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Trading Spaces: The Use of Social Media as a Strategic Change Agent

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The purpose of this study is to assess to what degree employees of the Commercial Service are knowledgeable about social media. It is also a means to learn about the perceptions of social media within the U.S. government and the Commercial Service and examine its innovation culture.

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2014-05

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A comparative study of four factors of fan attendance for the three Arizona sports teams

Description

Sports teams are an integral part of a city. They attract revenue to the area around the stadium and they also give a city a sense of pride. The aim of this study was to determine what makes a team

Sports teams are an integral part of a city. They attract revenue to the area around the stadium and they also give a city a sense of pride. The aim of this study was to determine what makes a team successful in the area of attendance using four factors (Bernthal & Graham; Jensen; Kim, Trail & Magnusen; Edensor & Millington; Clowes & Tapp; Greenhalgh & Greenwell; Denaux & Yalcin; Paul & Weinbach & Robbins; Levin & McDonald; Lee & Kang; Drayer; L'Etang; McDonald & Rascher; Armstrong; Ross): the history of the team, the location and population of the city where the team plays, the social media following of the team and the promotional giveaways the team uses to attract fans. Using these four factors, a comparison was made among the Arizona teams and the top performing team in attendance in the respective leagues during the 2013 season. The Arizona Diamondbacks are compared with the Los Angeles Dodgers. The Diamondbacks were not as equipped as the Dodgers in any of the categories. There is a more storied history for the Dodgers, the Dodgers play in Los Angeles - a significantly larger city that Phoenix, where the Arizona Diamondbacks play, they use social media more frequently and more effectively, and they offer more promotional giveaways than the Diamondbacks. The Phoenix Suns are compared to the Chicago Bulls. The Suns history competes with the Bulls, but they lack in the other three categories. The Bulls have a better location in Chicago, their stadium is located in the downtown area; they have a massive social media following and their promotional giveaways are more substantial. The Phoenix Coyotes are compared to the Chicago Blackhawks. The Blackhawks exceeded in all of the categories, while the Coyotes were poor performers in each of the four factors. The Blackhawks have a storied history, they share a stadium with the Bulls, they have a great social media following and they give promotional items away 30 of the 41 home games. The overall recommendations for the teams are to win, in order to help build their locations and make it fun to be near the downtown area, to use social media effectively and engage with their audience, and finally to provide more promotional giveaways to attract people to the games.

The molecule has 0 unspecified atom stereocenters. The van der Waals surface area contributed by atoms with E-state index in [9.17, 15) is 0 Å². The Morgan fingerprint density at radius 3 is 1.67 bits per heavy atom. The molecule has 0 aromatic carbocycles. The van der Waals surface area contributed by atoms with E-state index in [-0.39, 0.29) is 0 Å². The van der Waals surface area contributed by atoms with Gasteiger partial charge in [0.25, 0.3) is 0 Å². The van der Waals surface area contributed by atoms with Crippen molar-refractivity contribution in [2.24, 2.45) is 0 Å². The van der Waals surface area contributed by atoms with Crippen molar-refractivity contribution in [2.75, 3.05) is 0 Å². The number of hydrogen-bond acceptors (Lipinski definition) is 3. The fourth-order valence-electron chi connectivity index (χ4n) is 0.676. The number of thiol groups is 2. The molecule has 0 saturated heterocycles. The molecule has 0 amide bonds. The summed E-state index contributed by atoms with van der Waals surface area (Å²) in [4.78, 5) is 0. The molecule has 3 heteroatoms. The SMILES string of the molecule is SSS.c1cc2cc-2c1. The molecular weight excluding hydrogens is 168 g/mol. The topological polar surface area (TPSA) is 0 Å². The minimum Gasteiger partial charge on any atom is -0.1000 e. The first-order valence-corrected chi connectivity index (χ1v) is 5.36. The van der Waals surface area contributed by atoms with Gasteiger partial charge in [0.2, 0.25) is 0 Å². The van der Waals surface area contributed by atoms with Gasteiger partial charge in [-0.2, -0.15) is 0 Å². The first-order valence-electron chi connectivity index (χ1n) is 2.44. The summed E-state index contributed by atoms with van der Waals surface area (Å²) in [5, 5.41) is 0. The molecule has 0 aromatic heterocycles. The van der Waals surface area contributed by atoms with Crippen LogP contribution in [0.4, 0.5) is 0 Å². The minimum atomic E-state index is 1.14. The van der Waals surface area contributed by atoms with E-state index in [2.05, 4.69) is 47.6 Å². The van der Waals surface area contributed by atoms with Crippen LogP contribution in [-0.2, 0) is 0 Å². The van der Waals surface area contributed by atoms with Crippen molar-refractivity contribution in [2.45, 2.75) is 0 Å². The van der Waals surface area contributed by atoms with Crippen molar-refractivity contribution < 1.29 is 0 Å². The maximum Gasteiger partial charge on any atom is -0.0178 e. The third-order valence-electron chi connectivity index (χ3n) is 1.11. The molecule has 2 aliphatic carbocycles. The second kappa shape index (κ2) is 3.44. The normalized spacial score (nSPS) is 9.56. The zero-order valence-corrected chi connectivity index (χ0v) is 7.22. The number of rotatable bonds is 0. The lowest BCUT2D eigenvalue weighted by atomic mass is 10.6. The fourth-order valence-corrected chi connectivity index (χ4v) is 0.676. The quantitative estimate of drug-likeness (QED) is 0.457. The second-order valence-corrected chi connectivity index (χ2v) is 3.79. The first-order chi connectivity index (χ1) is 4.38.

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Created

Date Created
2014-05

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ETHICAL DIMENSIONS OF SOCIAL MEDIA POLICIES: THE NEW YORK TIMES AND HURRICANE SANDY

Description

This project is a case study of the how The New York Times metro desk and its journalists used Twitter throughout the duration of Hurricane Sandy. Hurricane Sandy affected the East Coast of the United States in late October and

This project is a case study of the how The New York Times metro desk and its journalists used Twitter throughout the duration of Hurricane Sandy. Hurricane Sandy affected the East Coast of the United States in late October and early November 2012. The study specifically focuses on a random sampling of journalists' individual Twitter accounts as listed on the Times website directory and the official New York Times Metro account, which tweets breaking news in the New York City metro area of five New York City boroughs and New Jersey. This study categorizes the tweets according to types of tweet, with regard to whether individual tweets were "retweets" (reposting of another Twitter user's tweet) as well as the tweet's contents by categories relevant to the storm. This case study utilizes a qualitative approach. The categories were determined based on theme as a contextual analysis to synthesize information more broadly to be more inclusive of tweets occurring during the time frame of October 27 to November 3, 2012. The study then analyzes the tweets through the lens of the Society of Professional Journalists' Code of Ethics, a code voluntarily embraced by thousands of journalists as a guideline for ethical behavior in the profession, and the New York Times informal guidelines for its journalists' social media use. The study seeks to explore the ethical implications of Twitter's use during breaking news and how the message is delivered can be framed by as a tweet or retweet rather than shared through traditional journalism methods (via print or a news organization's website.)

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2013-05